By the way, calculating the chance that any particular team gets the #2 pick is a bit messy, though not too bad. But calculating the chance that they'll get the #3 pick? Oy vey...not pretty. You'd definitely need to write a program to calculate those numbers (fortunately, they're already right there in that Wikipedia link).
Looking at these numbers, I've even more confused. The team with the worst record always seems to get a 25% chance at getting the first pick, but then the odds for the other teams appear to be based somehow on their records, not just on the order in which they finished. The odds change each season, but I don't understand how they're calculating it.
Here is a good experiment. Try refreshing the simulator over and over until the Orlando pick jumps from 13 to the top 3. According to my math, it should happen on average every 60 resets. The first time I tried it, it took 44 resets... and the Orlando pick was #1. Ouch. The Realgame sim is smart enough that it changed the Detroit logo to Orlando when they won it... b/c it knew that we have to give the pick back to them. Trial #2: 39 resets and they got #1 again. Now, this outcome should average 1 in 200, so this is an abberation. It could easily take 300 resets before seeing it again. I think I finally get it. Slips was right with the top-3 are picked in the bingo system only. After that, everyone gets sorted out according to record. In conclusion, and after a little more research, I can conclusively say that the odds of us losing our pick to Orlando are the following for each of the final finishing positions of their team: 14th pick- 1.8% (chance of losing it to Orlando) 13th pick- 2.2% 12th pick- 2.5% 11th pick- 2.9% 10th pick- 4.0% 9th pick- 7.9% 8th pick- 8.2% 7th pick- 18.3% 6th pick- 18.3% 5th pick- 100.0% NBA Draft Lottery - Wikipedia, the free encyclopedia These percentages are taken by adding up the odds for 1st, 2nd, and 3rd for each spot from the table. Edit- now I see that Dumars4Ever said most of this too.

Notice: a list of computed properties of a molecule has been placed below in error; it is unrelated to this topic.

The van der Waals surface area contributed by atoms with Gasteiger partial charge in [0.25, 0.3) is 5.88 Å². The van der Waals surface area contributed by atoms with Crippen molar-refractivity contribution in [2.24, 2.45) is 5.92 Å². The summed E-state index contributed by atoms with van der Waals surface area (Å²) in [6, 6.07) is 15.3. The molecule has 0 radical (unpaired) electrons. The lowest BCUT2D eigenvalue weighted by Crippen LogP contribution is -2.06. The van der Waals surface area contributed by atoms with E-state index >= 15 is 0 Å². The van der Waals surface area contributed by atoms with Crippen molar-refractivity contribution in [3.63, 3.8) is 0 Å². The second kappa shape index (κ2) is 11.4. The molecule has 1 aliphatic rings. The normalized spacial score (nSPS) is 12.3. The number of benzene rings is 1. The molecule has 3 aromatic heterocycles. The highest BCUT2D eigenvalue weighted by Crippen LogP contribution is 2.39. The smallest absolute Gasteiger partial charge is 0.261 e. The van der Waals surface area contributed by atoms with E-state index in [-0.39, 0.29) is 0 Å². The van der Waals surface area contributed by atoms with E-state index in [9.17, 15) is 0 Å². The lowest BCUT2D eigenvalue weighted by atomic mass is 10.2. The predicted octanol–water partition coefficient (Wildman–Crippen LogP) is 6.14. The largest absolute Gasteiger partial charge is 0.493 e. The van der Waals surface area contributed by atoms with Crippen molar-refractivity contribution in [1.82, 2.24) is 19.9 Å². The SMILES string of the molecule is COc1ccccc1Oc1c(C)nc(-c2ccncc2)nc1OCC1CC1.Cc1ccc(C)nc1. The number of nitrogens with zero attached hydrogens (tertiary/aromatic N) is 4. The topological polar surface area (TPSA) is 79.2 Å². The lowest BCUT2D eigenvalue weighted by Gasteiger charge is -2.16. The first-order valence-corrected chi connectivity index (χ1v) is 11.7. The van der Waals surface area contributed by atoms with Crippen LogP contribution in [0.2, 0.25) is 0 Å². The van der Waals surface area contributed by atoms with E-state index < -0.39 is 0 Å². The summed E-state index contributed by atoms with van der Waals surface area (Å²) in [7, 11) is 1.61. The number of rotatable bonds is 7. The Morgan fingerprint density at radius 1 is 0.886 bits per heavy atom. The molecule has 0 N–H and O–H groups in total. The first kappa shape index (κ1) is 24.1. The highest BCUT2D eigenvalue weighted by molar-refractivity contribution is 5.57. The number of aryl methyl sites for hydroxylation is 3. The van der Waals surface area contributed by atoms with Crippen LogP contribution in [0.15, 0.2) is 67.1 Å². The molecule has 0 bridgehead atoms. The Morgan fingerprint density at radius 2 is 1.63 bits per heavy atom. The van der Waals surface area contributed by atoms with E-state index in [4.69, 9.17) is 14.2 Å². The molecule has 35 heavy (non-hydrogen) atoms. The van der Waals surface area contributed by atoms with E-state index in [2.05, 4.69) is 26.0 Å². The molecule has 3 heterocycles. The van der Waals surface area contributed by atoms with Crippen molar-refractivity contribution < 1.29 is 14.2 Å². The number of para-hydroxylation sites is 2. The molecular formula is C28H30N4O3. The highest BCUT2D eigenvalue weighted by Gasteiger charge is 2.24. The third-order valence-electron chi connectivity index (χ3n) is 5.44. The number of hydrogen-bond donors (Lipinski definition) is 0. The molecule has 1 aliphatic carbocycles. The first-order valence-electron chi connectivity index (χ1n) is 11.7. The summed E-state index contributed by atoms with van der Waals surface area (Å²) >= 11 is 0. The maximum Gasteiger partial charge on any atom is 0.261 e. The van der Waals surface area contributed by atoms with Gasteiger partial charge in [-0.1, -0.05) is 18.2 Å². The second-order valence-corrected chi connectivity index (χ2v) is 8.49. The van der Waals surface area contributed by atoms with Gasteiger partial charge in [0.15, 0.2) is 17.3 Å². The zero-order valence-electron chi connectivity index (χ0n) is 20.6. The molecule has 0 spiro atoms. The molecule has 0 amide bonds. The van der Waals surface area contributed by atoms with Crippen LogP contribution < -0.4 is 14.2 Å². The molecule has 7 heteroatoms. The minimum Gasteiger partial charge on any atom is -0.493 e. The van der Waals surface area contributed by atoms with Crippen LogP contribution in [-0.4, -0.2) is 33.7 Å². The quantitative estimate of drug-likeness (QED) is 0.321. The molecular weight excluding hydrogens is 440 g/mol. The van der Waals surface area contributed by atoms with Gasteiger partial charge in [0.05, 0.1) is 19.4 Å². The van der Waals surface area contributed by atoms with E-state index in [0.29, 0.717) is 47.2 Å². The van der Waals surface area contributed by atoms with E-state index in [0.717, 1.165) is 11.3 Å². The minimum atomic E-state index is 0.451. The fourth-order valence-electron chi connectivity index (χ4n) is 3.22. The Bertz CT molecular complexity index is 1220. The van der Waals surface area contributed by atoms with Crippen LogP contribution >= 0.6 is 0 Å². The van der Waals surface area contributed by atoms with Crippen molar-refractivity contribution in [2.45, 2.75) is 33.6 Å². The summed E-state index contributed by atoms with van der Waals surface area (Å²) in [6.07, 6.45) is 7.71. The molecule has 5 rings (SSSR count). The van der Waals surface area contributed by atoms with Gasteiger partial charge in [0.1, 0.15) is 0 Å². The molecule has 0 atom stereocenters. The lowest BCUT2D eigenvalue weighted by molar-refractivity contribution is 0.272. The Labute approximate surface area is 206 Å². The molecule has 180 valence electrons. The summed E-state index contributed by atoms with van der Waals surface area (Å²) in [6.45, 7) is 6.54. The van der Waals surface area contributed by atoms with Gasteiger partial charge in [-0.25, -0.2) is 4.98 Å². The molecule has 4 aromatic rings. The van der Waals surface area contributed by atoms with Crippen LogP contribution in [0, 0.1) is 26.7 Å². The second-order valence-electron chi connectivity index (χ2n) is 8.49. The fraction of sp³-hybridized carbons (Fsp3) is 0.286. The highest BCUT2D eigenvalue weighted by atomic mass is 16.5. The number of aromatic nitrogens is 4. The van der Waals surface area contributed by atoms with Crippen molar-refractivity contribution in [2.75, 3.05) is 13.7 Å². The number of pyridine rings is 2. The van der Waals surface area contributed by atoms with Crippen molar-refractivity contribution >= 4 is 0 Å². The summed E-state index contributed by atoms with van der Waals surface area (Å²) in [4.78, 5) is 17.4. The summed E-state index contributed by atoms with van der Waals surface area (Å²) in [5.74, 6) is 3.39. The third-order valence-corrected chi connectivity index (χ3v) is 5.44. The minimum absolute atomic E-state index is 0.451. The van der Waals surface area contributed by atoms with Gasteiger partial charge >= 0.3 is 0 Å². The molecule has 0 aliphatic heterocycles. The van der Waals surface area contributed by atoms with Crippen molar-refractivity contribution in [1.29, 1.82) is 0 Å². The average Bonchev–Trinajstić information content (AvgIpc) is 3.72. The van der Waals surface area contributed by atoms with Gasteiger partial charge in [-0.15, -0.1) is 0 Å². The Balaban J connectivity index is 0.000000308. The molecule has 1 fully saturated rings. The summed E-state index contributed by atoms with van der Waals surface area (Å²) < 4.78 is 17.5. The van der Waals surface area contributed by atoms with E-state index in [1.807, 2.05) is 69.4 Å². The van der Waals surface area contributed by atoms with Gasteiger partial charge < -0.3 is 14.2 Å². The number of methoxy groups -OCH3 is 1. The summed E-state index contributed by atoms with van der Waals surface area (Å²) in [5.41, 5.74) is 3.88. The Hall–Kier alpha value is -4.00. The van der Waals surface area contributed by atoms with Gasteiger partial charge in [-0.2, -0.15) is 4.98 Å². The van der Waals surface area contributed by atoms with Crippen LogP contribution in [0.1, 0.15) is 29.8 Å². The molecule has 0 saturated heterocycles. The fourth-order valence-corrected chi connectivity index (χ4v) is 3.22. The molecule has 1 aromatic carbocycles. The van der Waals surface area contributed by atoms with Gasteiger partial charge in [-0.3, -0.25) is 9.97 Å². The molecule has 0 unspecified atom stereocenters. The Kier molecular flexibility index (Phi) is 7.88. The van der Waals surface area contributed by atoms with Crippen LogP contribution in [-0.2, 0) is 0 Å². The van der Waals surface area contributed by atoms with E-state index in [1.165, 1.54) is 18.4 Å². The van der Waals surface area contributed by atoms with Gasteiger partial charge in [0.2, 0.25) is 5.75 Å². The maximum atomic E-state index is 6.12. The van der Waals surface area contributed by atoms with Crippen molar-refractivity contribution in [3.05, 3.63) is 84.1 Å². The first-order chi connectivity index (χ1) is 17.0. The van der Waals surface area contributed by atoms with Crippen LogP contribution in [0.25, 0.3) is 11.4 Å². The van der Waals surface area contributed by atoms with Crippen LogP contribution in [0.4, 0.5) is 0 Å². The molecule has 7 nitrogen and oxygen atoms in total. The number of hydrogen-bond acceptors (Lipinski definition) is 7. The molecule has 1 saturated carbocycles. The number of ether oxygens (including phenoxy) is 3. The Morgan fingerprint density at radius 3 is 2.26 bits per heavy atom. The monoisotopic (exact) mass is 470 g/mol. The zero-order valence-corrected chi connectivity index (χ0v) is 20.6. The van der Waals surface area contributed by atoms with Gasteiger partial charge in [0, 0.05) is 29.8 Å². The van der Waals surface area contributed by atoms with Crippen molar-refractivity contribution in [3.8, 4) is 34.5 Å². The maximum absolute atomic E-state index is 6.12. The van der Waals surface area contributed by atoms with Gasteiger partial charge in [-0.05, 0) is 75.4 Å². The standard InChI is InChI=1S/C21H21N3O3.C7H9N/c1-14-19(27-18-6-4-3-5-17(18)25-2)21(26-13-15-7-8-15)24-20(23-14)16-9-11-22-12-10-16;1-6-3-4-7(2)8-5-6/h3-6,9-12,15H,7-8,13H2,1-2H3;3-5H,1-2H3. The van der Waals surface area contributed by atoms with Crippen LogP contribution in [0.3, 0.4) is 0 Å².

Tashawn, you were probably putting that post together without seeing the few I did above it...strangely, the odds seem to change a bit each year based on the teams' records, not just on the order in which they finish. I don't quite get how they calculate those numbers.
Oh, I think I know why. The year that was posted on Wikipedia had a few teams that were tied. They probably didn't get as big an advantage over the team that they won the tiebreaker from (coin flip used). Timberwolves/Celtics for example. It's a little convoluted, but it makes decent sense once you understand the rules. Basically, if Orlando tanks a few more spots, it really doesn't do much for them in terms of getting the pick back. What is a 2% chance vs. a 1.8% chance? That is all I was really going after, was to see if they had a tanking incentive late in the year. I would say that no they do not. And those weird diagonal sets of numbers off on the right hand side of the table. Those just tell you how likely it is that a team outside of the top 3 will crack into the top 3. Because if that happens, then they resort all the remaining 11, and you will get pushed back a spot. If 2 crack in, you'll get pushed back 2, and if 3 do it, then you'll be pushed back 3 (very unlikely). If you look at the Hawk's odds, it is very strange. Here are their odds of landing the following spots: 1st- 13.7 2nd- 14.2 3rd- 14.5 4th- 8.5 5th- 32.3 6th- 15.6 7th- 1.3 It is really strange that the distribution is not a bell curve. 4th was their 2nd least likely spot and it is surrounded by more likely spots on both sides.
I don't think its feasible for them to drop to the 5 spot. Even if the lose every game, I don't see how far the can really drop.